Gathering Storm

Something close to the proverbial perfect storm seems to be taking shape: A healthcare system under pressure faces an opioid epidemic, which is exacerbated by breakdowns followed by the lack of mental health services in many communities.

“The most common characteristic exhibited by perpetrators of workplace violence is altered mental status associated with dementia, delirium, substance intoxication, or decompensated mental illness,” TJC states. “Increasingly, hospitals are providing care for potentially violent individuals.”

This is particularly true in the ED, where on any given night patients may show up in the aftermath of domestic assault or gang activity, or under the influence of the powerful opioids that are offered on the streets.

“Any time you have a patient that’s under the influence of any kind of drug — alcohol, opioids, other narcotics — it creates an environment where people cannot control their behavior,” Lenaghan says. “There is also a lot of tension in the families because they have been dealing with these issues for quite some time and then they get a call, and they come to the ER. It creates a lot of anxiety.”

This volatile situation is ratcheted up further by the possible involvement of drug dealers or gang members, she adds. “It creates a lot of challenges for the staff,” she says.

The Sentinel Event Alert emphasizes that healthcare workers must be alert and ready to act when they encounter verbal or physical violence from patients or visitors who may be under stress or “who may be fragile, yet also volatile,” TJC states.

“You have to always remind yourself that you are there to take care of a very vulnerable patient,” Lenaghan says.

Healthcare organizations are encouraged to address this growing problem by looking beyond solutions that only increase security, TJC advises.

In that regard, reporting systems and prevention efforts are the responsibility of healthcare organization — not the victims of violence at the facility.

“It’s important for organizations to communicate a zero-tolerance attitude toward workplace violence and unnecessary risks,” says Cory Worden, MS, CSHM, CSP, CHSP, ARM, REM, CESCO, manager of system safety at Memorial Hermann Health System in Houston. “This drives the safety culture and helps to reverse the unfortunate perception of workplace violence in healthcare being ‘just part of the job’ or ‘the cost of doing business.’”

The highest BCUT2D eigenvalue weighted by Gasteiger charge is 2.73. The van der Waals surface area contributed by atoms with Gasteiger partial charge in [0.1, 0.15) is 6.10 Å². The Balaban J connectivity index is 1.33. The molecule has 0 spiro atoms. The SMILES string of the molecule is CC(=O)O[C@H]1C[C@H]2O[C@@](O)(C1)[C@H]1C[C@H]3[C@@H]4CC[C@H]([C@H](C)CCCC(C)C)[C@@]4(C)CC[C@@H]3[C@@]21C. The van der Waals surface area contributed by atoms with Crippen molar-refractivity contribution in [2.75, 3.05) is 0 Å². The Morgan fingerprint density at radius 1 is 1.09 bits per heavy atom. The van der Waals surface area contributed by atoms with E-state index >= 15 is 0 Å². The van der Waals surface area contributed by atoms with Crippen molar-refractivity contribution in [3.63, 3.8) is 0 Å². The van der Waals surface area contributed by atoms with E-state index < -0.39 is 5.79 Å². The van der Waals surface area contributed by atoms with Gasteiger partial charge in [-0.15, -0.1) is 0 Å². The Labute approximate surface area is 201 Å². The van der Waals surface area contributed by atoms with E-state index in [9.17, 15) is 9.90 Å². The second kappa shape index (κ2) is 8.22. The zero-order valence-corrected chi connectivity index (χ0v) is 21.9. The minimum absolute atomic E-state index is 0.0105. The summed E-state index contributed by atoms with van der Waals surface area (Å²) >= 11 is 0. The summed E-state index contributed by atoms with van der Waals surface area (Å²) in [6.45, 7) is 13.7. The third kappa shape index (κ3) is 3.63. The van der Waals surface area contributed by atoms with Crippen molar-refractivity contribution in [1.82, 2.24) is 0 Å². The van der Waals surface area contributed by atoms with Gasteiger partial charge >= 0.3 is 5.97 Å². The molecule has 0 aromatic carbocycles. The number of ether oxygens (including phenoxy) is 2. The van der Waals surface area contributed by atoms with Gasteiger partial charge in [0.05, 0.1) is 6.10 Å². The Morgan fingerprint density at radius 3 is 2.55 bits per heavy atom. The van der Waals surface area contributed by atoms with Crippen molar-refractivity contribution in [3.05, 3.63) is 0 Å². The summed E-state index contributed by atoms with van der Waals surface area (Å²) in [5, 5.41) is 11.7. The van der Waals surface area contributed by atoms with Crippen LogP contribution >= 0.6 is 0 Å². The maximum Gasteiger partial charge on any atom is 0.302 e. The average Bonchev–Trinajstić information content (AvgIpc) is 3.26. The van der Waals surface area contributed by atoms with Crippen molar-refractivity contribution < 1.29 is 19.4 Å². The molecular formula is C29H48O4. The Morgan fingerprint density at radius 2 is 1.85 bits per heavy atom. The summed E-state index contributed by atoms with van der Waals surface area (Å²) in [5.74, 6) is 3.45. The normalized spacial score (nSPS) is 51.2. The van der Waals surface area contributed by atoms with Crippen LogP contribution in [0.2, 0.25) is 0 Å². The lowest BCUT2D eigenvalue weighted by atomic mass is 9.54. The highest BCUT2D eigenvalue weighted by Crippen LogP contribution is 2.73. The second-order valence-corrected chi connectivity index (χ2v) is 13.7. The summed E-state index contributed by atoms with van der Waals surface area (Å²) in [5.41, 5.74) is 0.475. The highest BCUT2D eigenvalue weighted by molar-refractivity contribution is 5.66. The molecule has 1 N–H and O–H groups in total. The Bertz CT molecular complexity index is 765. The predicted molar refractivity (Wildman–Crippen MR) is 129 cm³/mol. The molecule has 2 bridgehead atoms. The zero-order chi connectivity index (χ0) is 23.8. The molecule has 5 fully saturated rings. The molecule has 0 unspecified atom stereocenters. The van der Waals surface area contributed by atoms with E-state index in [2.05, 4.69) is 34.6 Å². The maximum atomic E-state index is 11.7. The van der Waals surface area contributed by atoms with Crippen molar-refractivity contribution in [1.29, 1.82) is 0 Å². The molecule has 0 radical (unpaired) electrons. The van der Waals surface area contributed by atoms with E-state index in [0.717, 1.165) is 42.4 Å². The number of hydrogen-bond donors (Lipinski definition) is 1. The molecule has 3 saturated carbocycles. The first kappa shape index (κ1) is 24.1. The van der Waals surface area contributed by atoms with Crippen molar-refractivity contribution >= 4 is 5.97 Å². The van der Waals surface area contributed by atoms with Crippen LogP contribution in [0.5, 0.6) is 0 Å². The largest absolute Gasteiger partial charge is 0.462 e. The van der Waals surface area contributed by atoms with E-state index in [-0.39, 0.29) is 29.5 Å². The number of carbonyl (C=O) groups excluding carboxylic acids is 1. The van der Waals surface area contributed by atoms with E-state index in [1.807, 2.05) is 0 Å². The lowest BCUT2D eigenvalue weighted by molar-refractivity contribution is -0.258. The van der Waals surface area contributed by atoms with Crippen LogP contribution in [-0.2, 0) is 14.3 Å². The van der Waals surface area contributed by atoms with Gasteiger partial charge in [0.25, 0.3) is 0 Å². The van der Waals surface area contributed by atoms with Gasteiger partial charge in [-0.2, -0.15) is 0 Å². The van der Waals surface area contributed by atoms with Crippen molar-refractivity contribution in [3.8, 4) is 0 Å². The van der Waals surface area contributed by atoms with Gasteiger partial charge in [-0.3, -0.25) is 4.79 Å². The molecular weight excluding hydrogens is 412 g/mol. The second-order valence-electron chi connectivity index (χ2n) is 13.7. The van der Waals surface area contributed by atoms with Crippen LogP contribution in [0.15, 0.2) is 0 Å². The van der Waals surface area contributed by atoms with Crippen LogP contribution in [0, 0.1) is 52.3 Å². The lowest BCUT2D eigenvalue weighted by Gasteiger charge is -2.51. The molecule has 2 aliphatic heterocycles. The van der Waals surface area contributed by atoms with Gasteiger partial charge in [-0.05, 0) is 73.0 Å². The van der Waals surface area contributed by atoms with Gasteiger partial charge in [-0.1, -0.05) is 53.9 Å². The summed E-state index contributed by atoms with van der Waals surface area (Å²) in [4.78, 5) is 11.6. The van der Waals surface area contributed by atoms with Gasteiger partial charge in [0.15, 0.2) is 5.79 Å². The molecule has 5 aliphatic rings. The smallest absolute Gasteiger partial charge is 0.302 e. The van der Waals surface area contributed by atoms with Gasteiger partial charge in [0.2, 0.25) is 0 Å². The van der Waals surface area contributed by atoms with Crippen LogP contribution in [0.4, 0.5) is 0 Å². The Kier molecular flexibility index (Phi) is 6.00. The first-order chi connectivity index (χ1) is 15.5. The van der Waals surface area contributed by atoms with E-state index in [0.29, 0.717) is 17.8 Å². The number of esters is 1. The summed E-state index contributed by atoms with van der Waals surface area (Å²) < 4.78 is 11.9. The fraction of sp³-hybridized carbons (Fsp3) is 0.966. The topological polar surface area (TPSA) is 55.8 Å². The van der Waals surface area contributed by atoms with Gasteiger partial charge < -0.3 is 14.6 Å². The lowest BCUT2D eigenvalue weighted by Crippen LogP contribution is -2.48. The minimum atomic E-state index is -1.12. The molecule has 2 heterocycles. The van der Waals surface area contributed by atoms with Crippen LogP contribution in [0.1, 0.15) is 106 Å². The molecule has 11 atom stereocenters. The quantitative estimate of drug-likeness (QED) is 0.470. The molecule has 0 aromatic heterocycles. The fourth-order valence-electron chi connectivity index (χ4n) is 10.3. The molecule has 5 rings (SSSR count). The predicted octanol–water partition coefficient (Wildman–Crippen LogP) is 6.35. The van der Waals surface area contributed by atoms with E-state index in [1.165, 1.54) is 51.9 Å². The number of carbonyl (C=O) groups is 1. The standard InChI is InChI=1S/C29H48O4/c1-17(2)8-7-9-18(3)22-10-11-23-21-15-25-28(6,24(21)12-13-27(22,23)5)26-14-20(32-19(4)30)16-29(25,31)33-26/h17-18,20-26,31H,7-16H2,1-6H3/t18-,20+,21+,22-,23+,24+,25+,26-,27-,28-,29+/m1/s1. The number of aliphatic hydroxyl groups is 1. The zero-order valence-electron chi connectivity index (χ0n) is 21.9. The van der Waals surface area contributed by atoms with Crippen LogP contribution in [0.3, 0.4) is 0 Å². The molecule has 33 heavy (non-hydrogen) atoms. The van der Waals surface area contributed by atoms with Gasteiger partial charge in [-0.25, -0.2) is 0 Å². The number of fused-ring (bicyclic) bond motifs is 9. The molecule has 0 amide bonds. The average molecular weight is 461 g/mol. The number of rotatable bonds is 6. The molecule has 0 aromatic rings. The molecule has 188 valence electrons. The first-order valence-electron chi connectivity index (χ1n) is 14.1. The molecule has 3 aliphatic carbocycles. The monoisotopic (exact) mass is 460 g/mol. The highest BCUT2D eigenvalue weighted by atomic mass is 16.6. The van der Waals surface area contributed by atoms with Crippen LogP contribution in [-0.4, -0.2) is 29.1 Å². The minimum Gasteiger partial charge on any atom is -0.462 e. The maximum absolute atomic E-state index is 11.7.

Other administrative or work practice solutions may include developing workplace violence response teams and policies, the alert recommends. Beyond that, train all staff — including security — in de-escalation, self-defense, and response to emergency codes.

“When threatening language and agitation are identified, initiate de-escalation techniques quickly,” TJC reports. “Regarding de-escalation and self-defense, experts suggest that hospitals prohibit firearms from campus, except for […] law enforcement officers. The Centers for Medicare & Medicaid Services does not permit the use of weapons by any hospital staff as a means of subduing a patient.”

Conduct practice drills that include response to a full spectrum of violent situations, which could range from a verbally abusive family member to an active shooter, TJC notes.

“These practice drills can be part of an ongoing safety program, as indicated in The Joint Commission Environment of Care (EC) standards,” the alert states. “However, a situation such as an active shooter requires more extensive coordination with community responders, and can be addressed in exercises as described in the Emergency Management (EM) standards.”

TJC recommends violence prevention efforts be periodically assessed for effectiveness, looking at the following areas:

• reported incidents and leadership’s responses to them;

• trends in incidents, injuries, and fatalities relative to baseline rates and measuring improvement;

• surveying workers to determine effectiveness of initiatives;

• tracking if recommendations were completed.

“By ‘tracing the cord back to the wall,’ we can determine what gaps exist in which workplace violence can develop,” Worden says. “If violence becomes imminent, employees will need to know defensive techniques to egress the area with minimal injury, if any. This requires specific training and conditioning to ensure these techniques are not only known, but ready for use in an escalating situation.”


1. Hicks, M. Suit: Woman attacked in Beaumont Dearborn ER. The Detroit News March 30, 2018. Available at:

2. The Joint Commission. Physical and verbal violence against health care workers. Sentinel Event Alert 59: April 16, 2018. Available at:

3. Thompson, P. Mitigating violence in the workplace. Hospitals in Pursuit Of Excellence Webinar, American Hospital Association and American Organization of Nurse Executives, 2015.